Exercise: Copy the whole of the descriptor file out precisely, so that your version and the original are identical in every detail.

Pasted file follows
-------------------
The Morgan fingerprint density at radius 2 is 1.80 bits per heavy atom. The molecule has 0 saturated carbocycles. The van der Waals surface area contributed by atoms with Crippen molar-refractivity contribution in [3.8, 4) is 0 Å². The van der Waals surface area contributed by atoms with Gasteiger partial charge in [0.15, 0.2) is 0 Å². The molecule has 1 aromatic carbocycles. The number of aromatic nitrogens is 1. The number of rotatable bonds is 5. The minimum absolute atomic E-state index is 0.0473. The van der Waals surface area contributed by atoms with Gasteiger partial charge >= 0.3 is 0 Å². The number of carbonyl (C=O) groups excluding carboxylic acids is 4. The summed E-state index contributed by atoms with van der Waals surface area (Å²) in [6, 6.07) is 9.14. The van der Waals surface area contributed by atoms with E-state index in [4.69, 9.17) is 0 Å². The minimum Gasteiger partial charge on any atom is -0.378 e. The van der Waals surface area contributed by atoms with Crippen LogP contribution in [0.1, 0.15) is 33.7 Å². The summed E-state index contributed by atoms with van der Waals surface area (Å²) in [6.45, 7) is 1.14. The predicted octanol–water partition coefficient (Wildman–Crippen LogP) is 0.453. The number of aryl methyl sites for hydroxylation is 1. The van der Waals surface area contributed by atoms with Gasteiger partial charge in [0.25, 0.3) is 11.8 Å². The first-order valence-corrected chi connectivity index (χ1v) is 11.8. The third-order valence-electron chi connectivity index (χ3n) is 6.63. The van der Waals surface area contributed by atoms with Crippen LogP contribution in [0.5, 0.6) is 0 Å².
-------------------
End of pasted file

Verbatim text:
The Morgan fingerprint density at radius 2 is 1.80 bits per heavy atom. The molecule has 0 saturated carbocycles. The van der Waals surface area contributed by atoms with Crippen molar-refractivity contribution in [3.8, 4) is 0 Å². The van der Waals surface area contributed by atoms with Gasteiger partial charge in [0.15, 0.2) is 0 Å². The molecule has 1 aromatic carbocycles. The number of aromatic nitrogens is 1. The number of rotatable bonds is 5. The minimum absolute atomic E-state index is 0.0473. The van der Waals surface area contributed by atoms with Gasteiger partial charge >= 0.3 is 0 Å². The number of carbonyl (C=O) groups excluding carboxylic acids is 4. The summed E-state index contributed by atoms with van der Waals surface area (Å²) in [6, 6.07) is 9.14. The van der Waals surface area contributed by atoms with E-state index in [4.69, 9.17) is 0 Å². The minimum Gasteiger partial charge on any atom is -0.378 e. The van der Waals surface area contributed by atoms with Crippen LogP contribution in [0.1, 0.15) is 33.7 Å². The summed E-state index contributed by atoms with van der Waals surface area (Å²) in [6.45, 7) is 1.14. The predicted octanol–water partition coefficient (Wildman–Crippen LogP) is 0.453. The number of aryl methyl sites for hydroxylation is 1. The van der Waals surface area contributed by atoms with Gasteiger partial charge in [0.25, 0.3) is 11.8 Å². The first-order valence-corrected chi connectivity index (χ1v) is 11.8. The third-order valence-electron chi connectivity index (χ3n) is 6.63. The van der Waals surface area contributed by atoms with Crippen LogP contribution in [0.5, 0.6) is 0 Å².